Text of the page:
Last night, our BigGuy went off to his second performance with his boys choir; and his first in full regalia. I broke down and got his hair cut so he didn’t ACTUALLY look like that. I don’t care what other people think of his hair. It causes me physical eyestrain pain to see it hang in his eyes. Nobody’s ever said anything about his long hair (and dude–it’s been WAY longer than this. I’m not sure how I got through this stage when he grew it longer).
But my son’s choir sang with the American Boychoir (which is like the United States version of the Vienna Boys Choir). It was such an honor! These boys travel the world to sing–it’s amazing. We hosted two of the boys overnight and they had some amazing memories. One of the boys–an 8th grader in his last year of American Boychoir–said that these have been some of the best years of his life. I wonder if he’s right. I thought about that–to have “topped out” on adventure at 8th grade. Unlikely, but what if that’s his life’s path? How amazing to have had those experiences…
The American Boychoir was remarkable and at the midway point of the performance, our boys took the stage. I sat there wondering how they would compare, wondering if they would pale in comparison. Then they hit their first harmonized section of “The Lord Is My Shephard” and I got goosebumps. They completely held their own and were absolutely awesome! I was so proud!!! I couldn’t believe it!
I was equally proud of BigGuy’s ability to focus better on stage this time. Last weekend, he was part of a larger event that included multiple boys and mens choirs and choruses including a local college group. Boys from the community who were interested in singing were also invited. For BigGuy, the boys in his choir had to wear their choir t-shirt, but could wear jeans. It was a full morning of instruction and then a 30-minute performance of the various groups.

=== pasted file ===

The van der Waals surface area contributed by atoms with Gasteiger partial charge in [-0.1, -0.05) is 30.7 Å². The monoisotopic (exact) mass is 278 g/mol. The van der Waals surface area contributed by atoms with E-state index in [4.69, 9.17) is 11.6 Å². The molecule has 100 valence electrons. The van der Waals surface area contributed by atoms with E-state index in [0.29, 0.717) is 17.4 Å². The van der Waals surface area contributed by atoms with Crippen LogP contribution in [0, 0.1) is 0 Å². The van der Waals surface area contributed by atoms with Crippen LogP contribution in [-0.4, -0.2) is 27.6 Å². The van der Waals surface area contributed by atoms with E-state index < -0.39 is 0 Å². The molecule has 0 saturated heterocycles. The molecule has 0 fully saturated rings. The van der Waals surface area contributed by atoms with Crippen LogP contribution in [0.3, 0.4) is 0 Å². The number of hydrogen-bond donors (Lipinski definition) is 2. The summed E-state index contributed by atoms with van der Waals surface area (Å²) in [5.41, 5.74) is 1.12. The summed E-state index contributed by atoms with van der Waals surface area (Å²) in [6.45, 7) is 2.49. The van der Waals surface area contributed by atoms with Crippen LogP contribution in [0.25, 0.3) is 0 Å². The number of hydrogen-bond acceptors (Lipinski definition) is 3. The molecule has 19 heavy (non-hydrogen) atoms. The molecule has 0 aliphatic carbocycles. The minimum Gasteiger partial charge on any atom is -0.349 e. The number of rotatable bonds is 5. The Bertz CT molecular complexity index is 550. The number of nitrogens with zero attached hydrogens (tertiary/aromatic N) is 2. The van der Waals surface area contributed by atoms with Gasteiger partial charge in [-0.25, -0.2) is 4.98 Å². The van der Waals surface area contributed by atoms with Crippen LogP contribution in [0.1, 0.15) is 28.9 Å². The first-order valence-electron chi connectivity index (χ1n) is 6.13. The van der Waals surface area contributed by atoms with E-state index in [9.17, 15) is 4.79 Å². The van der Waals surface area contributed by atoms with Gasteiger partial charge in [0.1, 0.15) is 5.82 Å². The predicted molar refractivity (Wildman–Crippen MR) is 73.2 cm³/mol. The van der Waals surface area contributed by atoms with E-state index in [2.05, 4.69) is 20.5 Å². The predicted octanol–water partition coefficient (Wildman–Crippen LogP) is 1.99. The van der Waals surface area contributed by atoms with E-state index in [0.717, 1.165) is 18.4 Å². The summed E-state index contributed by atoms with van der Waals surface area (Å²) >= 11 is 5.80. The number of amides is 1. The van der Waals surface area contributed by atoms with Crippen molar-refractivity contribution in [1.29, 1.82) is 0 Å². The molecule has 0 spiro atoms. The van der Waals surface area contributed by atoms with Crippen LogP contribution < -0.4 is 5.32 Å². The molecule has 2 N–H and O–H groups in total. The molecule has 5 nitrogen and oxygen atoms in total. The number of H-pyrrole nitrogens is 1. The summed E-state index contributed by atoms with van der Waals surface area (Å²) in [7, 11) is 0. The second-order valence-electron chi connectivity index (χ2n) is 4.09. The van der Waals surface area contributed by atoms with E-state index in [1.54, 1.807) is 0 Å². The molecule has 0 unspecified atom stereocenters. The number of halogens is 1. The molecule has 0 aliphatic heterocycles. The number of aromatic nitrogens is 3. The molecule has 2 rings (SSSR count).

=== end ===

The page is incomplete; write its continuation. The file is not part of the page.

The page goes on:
It was painful to watch. Not the music. BigGuy’s behavior. Honestly and truly, I was so ready to be done with choir at that point. In retrospect, I realize that 1) it was his first time in this situation; 2) it was a LOT of kids he didn’t know (read: wicked social anxiety); 3) he’d had pizza for dinner the night before, and then they served pizza (and a rice crispy treat) for lunch before the performance. Holy blood sugar and food intolerances, Batman! Pizza wouldn’t have been a problem on it’s own, but I forgot he’d had it the night before and I didn’t know about the rice crispy treat. Oh my. 4) They were under very bright lights (read: let’s compound the blood sugar problems). I can come up with a couple more, but this is enough–you get the picture. He was totally “that kid”. Ugh… and this after already having a phone conversation with the choir director, who was “looking for some input on managing BigGuy’s behavior” during choir rehearsal.
Needless to say, I wasn’t basking in the complete joy of the event like BigGuy was. He was floating. I’d given him some feedback afterward on the way home. Husbeau and I disagree about how to handle this sometimes. We homeschool BigGuy partly to allow him to develop emotionally without being made to feel like his just being himself is “wrong”. So when I was more focused on what went wrong than BigGuy’s complete joy at participating in the event, both Husbeau and BigGuy were less than thrilled. At the same time, he can’t be sheltered from the realities of his behavior. I handled it as gently as possible, but as directly as possible. That was a tough one. Ultimately, I had to ask BigGuy which he would prefer: that I not give him this feedback and allow him to potentially get removed from choir? Or to give him this feedback and help him find ways to overcome the problems so he could remain in choir? He chose the latter. I felt awful, but it needed to be done.
We talked about the hows and whys of the behaviors he exhibited being a problem. We brainstormed for the things he couldn’t overcome with simple knowledge. We reminded him that his choir director didn’t remove him for his problem behaviors in choir rehearsal–he reached out to find ways to help BigGuy stay in choir. But ultimately, the director has a LOT more to manage than just our BigGuy’s behavior.
That conversation clearly paid off because BigGuy was wonderful on stage last night! He was less fidgety, more focused and his director said that he behaved really well during the times they had to sit through the performance. The director agreed that this was a notable improvement for our BigGuy.
Wow am I relieved. Seriously. I’m also really excited for my BigGuy because he really loves singing. He also made some friends in the boys that stayed with us overnight. They were so kind! It was a great evening!